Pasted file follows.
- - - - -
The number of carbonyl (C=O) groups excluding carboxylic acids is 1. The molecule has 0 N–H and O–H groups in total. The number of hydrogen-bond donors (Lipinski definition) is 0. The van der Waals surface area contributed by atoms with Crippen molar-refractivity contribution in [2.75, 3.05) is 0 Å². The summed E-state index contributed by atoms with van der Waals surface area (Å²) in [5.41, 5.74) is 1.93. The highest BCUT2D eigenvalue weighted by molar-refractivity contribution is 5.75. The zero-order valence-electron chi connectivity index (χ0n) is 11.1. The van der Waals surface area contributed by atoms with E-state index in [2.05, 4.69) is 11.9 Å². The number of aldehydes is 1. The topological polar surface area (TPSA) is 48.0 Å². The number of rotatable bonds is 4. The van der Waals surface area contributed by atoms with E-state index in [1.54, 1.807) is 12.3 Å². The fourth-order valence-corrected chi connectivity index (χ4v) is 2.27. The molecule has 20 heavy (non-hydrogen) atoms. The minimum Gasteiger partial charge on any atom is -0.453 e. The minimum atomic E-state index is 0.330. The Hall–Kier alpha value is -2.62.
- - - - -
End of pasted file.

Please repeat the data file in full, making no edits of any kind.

The number of carbonyl (C=O) groups excluding carboxylic acids is 1. The molecule has 0 N–H and O–H groups in total. The number of hydrogen-bond donors (Lipinski definition) is 0. The van der Waals surface area contributed by atoms with Crippen molar-refractivity contribution in [2.75, 3.05) is 0 Å². The summed E-state index contributed by atoms with van der Waals surface area (Å²) in [5.41, 5.74) is 1.93. The highest BCUT2D eigenvalue weighted by molar-refractivity contribution is 5.75. The zero-order valence-electron chi connectivity index (χ0n) is 11.1. The van der Waals surface area contributed by atoms with E-state index in [2.05, 4.69) is 11.9 Å². The number of aldehydes is 1. The topological polar surface area (TPSA) is 48.0 Å². The number of rotatable bonds is 4. The van der Waals surface area contributed by atoms with E-state index in [1.54, 1.807) is 12.3 Å². The fourth-order valence-corrected chi connectivity index (χ4v) is 2.27. The molecule has 20 heavy (non-hydrogen) atoms. The minimum Gasteiger partial charge on any atom is -0.453 e. The minimum atomic E-state index is 0.330. The Hall–Kier alpha value is -2.62.